Now the Hard Part
HOWEVER difficult the Palestinian and the Jordanian accords with Israel were to achieve, they were the easy part of Middle East diplomacy.
Syria's President Hafez al-Assad is still insistent on a full Israeli withdrawal from the Golan Heights as the price of peace with Israel.
President Clinton's visit to Damascus after the signing of the Israeli-Jordanian accord provided a good opportunity to give Mr. Assad personal attention at a critical moment. Mr. Clinton has said he went to Damascus because ``if I was coming to the region, I felt I had to do Syria.''
Mr. Clinton and his aides have declared that ``progress was made'' and that private commitments were made that could lead to substantial progress in peace talks. Assad seems to be negotiating in good faith, albeit still in his own self-interest. The private commitments, whatever they were, were discussed by Clinton and Israeli Prime Minister Yitzhak Rabin afterward.
However successful the private diplomacy in Damascus, though, public diplomacy was another matter. No public statement of the kind that might have inspired Israeli confidence was made. Moreover, it was noted that Assad, whose country is condemned for harboring terrorists, did not publicly denounce the recent bus bombing in Tel Aviv, although Clinton repeated Assad's ``private'' expressions of regret.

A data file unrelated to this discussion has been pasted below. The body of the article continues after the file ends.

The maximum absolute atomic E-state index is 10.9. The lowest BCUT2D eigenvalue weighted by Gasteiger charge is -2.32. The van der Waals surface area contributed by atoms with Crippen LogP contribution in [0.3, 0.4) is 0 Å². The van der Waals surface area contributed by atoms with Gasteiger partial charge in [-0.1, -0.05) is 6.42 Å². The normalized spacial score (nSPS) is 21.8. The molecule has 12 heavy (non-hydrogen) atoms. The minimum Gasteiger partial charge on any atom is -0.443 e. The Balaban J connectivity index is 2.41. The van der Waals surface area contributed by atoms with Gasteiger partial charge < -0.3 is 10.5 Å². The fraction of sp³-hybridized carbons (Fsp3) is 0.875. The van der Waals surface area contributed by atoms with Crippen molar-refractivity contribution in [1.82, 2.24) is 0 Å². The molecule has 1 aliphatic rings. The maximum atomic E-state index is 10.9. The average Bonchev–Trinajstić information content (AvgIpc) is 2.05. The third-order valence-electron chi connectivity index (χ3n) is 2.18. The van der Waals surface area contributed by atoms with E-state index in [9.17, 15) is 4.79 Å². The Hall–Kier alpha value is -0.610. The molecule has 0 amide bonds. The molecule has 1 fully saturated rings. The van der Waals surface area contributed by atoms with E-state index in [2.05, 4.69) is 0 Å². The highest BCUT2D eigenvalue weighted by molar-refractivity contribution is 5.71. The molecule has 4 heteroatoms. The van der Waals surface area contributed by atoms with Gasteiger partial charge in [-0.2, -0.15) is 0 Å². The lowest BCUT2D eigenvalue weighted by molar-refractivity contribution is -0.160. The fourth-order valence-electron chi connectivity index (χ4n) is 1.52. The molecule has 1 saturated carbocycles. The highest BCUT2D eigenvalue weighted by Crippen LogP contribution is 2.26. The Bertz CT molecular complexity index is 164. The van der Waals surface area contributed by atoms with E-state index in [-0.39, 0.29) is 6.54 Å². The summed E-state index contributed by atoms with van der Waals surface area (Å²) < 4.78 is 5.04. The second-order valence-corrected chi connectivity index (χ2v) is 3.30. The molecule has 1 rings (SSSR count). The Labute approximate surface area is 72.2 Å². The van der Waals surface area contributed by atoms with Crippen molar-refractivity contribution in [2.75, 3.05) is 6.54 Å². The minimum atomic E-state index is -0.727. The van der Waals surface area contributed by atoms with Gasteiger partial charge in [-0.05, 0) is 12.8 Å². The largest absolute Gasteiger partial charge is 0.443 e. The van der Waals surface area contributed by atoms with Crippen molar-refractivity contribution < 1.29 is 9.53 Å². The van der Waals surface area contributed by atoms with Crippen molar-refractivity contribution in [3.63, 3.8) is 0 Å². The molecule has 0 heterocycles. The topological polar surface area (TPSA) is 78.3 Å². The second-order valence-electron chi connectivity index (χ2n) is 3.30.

And when an Israeli journalist asked Assad at a press conference what assurances he could give Israelis that it would be safe to return the Golan Heights, Assad, instead of making a conciliatory gesture, issued a lecture on security policy.
Clinton charitably suggested that Assad was unused to Western-style press conferences with ``fastball'' questions, which is, alas, true. It should count for something, though, that an Israeli was even present, part of a press contingent traveling with Clinton; Syria had hitherto not admitted Israeli journalists.
Clinton's Middle East trip should be seen as a success, albeit one with a limited agenda. Now as the Middle East focus shifts to Syria, he should build on this success - and be prepared to tough it out through the really hard part.